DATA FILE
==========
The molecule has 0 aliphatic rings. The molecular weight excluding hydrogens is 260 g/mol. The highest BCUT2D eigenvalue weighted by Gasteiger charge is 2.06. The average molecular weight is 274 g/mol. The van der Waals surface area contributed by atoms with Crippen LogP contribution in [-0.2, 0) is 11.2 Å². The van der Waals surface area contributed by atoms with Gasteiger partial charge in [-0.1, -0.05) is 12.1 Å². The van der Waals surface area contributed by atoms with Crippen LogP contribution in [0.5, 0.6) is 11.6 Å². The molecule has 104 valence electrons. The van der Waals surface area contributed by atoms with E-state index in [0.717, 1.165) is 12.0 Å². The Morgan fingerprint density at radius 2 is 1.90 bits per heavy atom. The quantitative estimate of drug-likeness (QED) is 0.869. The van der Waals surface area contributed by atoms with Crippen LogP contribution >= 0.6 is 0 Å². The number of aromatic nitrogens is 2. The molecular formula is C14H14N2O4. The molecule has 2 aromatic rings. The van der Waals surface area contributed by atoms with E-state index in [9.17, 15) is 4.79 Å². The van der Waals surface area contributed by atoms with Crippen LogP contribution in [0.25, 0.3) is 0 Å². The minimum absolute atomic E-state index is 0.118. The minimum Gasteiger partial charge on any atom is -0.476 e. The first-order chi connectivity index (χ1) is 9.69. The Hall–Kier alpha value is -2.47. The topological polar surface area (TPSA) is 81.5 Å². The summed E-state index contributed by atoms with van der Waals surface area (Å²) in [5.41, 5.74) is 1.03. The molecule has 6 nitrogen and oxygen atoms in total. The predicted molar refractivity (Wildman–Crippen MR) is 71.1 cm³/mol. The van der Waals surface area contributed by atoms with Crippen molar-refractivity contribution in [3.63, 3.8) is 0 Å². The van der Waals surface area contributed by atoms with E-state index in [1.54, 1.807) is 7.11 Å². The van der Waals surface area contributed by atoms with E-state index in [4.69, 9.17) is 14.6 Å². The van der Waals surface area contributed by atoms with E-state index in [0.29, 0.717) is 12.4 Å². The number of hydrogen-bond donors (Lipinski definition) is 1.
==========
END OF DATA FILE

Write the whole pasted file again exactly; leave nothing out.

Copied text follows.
The molecule has 0 aliphatic rings. The molecular weight excluding hydrogens is 260 g/mol. The highest BCUT2D eigenvalue weighted by Gasteiger charge is 2.06. The average molecular weight is 274 g/mol. The van der Waals surface area contributed by atoms with Crippen LogP contribution in [-0.2, 0) is 11.2 Å². The van der Waals surface area contributed by atoms with Gasteiger partial charge in [-0.1, -0.05) is 12.1 Å². The van der Waals surface area contributed by atoms with Crippen LogP contribution in [0.5, 0.6) is 11.6 Å². The molecule has 104 valence electrons. The van der Waals surface area contributed by atoms with E-state index in [0.717, 1.165) is 12.0 Å². The Morgan fingerprint density at radius 2 is 1.90 bits per heavy atom. The quantitative estimate of drug-likeness (QED) is 0.869. The van der Waals surface area contributed by atoms with Crippen LogP contribution >= 0.6 is 0 Å². The number of aromatic nitrogens is 2. The molecular formula is C14H14N2O4. The molecule has 2 aromatic rings. The van der Waals surface area contributed by atoms with E-state index in [9.17, 15) is 4.79 Å². The van der Waals surface area contributed by atoms with Crippen LogP contribution in [0.25, 0.3) is 0 Å². The minimum absolute atomic E-state index is 0.118. The minimum Gasteiger partial charge on any atom is -0.476 e. The first-order chi connectivity index (χ1) is 9.69. The Hall–Kier alpha value is -2.47. The topological polar surface area (TPSA) is 81.5 Å². The summed E-state index contributed by atoms with van der Waals surface area (Å²) in [5.41, 5.74) is 1.03. The molecule has 6 nitrogen and oxygen atoms in total. The predicted molar refractivity (Wildman–Crippen MR) is 71.1 cm³/mol. The van der Waals surface area contributed by atoms with Crippen molar-refractivity contribution in [3.63, 3.8) is 0 Å². The van der Waals surface area contributed by atoms with E-state index in [1.54, 1.807) is 7.11 Å². The van der Waals surface area contributed by atoms with E-state index in [4.69, 9.17) is 14.6 Å². The van der Waals surface area contributed by atoms with E-state index in [0.29, 0.717) is 12.4 Å². The number of hydrogen-bond donors (Lipinski definition) is 1.